Carbon-based materials have distinct structures and dimensions, allowing them to be modified electrically and integrated into a variety of commercial systems. Because carbon-based materials are inert in nature, they could significantly increase antifouling characteristics, bacterial suppression, and membrane stability and strength. It comes in a variety of allotropes, ranging from 1D to 3D structures, and is employed in a variety of applications.
A true carbon-based hybrid nanomaterial is defined as "a new material in which two or more carbon allotropes have been integrated into a new hybrid with possible additions of selected metallic nanoparticles and which exhibits emerging properties that are significantly beyond those of its building blocks.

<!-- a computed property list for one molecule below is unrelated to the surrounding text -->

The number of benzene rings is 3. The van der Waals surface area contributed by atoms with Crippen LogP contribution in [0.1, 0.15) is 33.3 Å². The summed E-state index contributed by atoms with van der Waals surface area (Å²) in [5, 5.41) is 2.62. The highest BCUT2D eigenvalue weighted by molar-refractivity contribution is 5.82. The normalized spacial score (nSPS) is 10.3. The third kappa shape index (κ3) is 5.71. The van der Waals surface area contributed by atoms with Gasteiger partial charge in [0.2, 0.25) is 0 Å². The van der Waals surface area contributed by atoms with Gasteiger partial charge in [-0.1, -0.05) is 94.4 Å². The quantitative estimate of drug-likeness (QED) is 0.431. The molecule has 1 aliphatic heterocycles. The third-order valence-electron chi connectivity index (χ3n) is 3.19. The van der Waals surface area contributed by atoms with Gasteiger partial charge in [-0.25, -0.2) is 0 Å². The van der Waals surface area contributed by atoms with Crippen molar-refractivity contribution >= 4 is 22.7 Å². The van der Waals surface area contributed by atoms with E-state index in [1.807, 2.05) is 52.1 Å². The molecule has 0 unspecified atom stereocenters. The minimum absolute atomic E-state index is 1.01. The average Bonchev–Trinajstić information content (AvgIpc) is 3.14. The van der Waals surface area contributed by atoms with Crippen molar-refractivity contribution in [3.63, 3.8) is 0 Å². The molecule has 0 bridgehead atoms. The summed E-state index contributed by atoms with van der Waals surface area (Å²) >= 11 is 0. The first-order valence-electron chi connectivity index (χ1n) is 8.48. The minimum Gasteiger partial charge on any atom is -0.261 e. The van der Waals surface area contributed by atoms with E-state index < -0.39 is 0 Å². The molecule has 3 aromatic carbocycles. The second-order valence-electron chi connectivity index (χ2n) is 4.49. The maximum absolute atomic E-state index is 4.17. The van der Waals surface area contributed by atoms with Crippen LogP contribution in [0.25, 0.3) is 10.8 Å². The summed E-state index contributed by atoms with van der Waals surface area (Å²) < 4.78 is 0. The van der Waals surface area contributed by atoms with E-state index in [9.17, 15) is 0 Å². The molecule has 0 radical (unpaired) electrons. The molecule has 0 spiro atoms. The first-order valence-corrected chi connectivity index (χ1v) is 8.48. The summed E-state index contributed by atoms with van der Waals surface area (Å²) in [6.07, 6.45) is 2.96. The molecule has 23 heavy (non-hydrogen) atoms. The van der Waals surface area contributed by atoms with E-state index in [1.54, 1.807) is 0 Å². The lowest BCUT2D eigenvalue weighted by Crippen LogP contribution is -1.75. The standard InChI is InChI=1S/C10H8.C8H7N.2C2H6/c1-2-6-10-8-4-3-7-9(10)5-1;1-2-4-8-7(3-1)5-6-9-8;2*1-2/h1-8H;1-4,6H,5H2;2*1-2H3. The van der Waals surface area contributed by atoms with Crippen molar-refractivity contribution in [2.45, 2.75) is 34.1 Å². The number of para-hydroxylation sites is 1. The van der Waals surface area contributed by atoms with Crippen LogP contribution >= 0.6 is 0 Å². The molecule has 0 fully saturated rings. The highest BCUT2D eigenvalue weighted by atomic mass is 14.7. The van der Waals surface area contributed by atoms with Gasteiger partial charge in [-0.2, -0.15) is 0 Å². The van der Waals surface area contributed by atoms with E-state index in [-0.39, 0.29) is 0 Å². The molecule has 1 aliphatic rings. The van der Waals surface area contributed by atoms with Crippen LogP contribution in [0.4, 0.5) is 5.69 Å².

Title : Lattice reactions governing reversibility and pseudoelasticity in shape memory alloys
Osman Adiguzel, Firat University, Turkey
Title : 2D/3D manufacture of advanced ceramics for demanding applications
Bala Vaidhyanathan, Loughborough University, United Kingdom
Title : Improving the surface properties of materials and biomaterials by electrochemical methods.
Lidia Benea, Dunarea de Jos University of Galati, Romania
Title : Engineering applications of nanotechnology
Yarub Al Douri, American University of Iraq Sulaimani, Iraq
Title : Joining of ceramic materials by brazing: Relations between wetting, reactivity and interface microstructure
Fiqiri Hodaj, University of Grenoble Alpes, France
Title : Combining SiN MMI waveguides based on slot waveguide technology
Dror Malka, Holon Institute of Technology, Israel